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Nordic subchilling technology: A gamechanger for the seafood industry.

Photo by Hätälä OY
  • Publisert 21.12.2017
Seven Nordic companies have joined forces and tested subchilling of fish on an industrial scale. The results are stunning.

Those living in the Nordic countries can enjoy short-travelled and fresh fish from the surrounding oceans all year around. However, most of the Nordic fish production is actually exported. For the Nordic marine sector, staying competitive in the global market is thus vital, and requires continuous improvements and optimalisation of the value chain.

 

 

Researchers have for a longer period of time tried to find more sustainable ways to store fish for transportation. Subchilling is one of the most promising methods. It entails bringing the raw material to low temperatures without freezing more than 20% of its water, and preventing large ice crystals to form in the meat.

 

 

The Icelandic food processor company, Skaginn 3X, initiated the project and reached out to the other participants involved.

 

"We started this project because there was a lot of good research on the subchilling method, but not on an industrial scale. We already had the know-how and technology to make it work – and it did", R&D manager, Albert Högnason explains.

 

 

Nordic Innovation has supported the project financially as part of the Nordic Marine Innovation Programme 2.0.

 

"We look for projects that contribute to the full potential of Nordic sectors through innovations that can increase business opportunities, sustainability and profitability. The subchilling project has successfully done just that, and it has been great to be able to back the realization of such an important technology", says Elisabeth Smith, Senior Adviser at Nordic Innovation.   

 

 

According to the participants has cooperation on a Nordic level been vital to the development of the subchilling technology.

 

"We have a common background here in the Nordics. In my experience, this creates an informal, open and generous way of cooperating. I believe this is what makes our work more efficient", says Roger Pedersen, Public Relations Manager at Grieg Seafood.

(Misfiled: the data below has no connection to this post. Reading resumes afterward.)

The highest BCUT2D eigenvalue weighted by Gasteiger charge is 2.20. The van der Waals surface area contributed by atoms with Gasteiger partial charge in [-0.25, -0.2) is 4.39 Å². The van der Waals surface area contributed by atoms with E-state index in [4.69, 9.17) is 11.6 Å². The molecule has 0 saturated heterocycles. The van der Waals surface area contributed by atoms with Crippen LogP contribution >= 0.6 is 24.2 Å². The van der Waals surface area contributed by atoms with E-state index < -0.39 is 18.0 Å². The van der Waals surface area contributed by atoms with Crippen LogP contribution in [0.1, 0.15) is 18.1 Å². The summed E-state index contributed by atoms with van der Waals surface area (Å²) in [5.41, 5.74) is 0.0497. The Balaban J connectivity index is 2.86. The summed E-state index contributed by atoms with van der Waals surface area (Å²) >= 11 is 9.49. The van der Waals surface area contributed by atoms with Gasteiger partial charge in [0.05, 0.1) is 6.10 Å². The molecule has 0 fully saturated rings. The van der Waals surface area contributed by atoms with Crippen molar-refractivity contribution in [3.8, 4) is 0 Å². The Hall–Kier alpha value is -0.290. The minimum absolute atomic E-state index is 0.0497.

"It has allowed us to learn from all parts of the supply chain, which I believe is a key element in developing the subchilling technology", says Matti Isohätälä from the Finnish processor company Hätälä Oy.

 

 

A gamechanger for the seafood industry

 

Providing fresh fish to the sushi restaurants in Japan requires storage technologies that ensure stable temperatures over a long period of time. Today, large quantities of ice are used for this purpose. Though ice may be decorative in the counters, it takes up space that could otherwise be utilized for fish in the EPS boxes. Moreover, the heavy load of ice increases the amount of fuel for shipping, and consequently also CO2 emissions and costs. Alternative solutions to ice could therefore have vast financial and environmental benefits.

 

"The subchilling method of conserving fish will be a gamechanger for the logistical obstacles in our industry. It is more cost-efficient, environmentally friendly and provides better quality of the product. This is well documented now due to this project. One would be crazy not to use it", Pedersen says.

 

 

The customers that have bought subchilled fish reports that it adds 2-3 days of shelf life to the product and reduces food waste.

 

"These are two of the biggest challenges in this industry, so I believe this technology brings great advantages to our industry, Isohätälä explains.  "Our customers are very excited about this product, and those who have tried it love it", he continues. 

 

 

Changing customers perceptions of fish

 

The biggest obstacle for the subchilling technology to succeed is customers’ perception of what fresh fish looks like.

 

"We travelled to Asia to demonstrate the quality of the subchilled fish. As a habit would the costumer immediately add ice to the fish in the store. The way we perceive fresh fish today is with ice", Pedersen explains.

 

 

Looking ahead, the project participants will focus on promoting this new method of conserving fish.

 

"We need to make them understand that with the subchilling technology we do not need the ice", Isohätälä says.  

 

 

Furthermore, this new technology challenges existing regulations and definitions of fresh and frozen fish. There is a need to communicate to legislators that subchilled fish is not frozen.

 

"It is going take time to change the industry, but we have started", says Högnason.

 

 

The project is owned by Grieg Seafood and in cooperation with Matis, Norway Seafood, Hätälä Oy, Iceprotein, FISK Seafood and Skaginn 3X.

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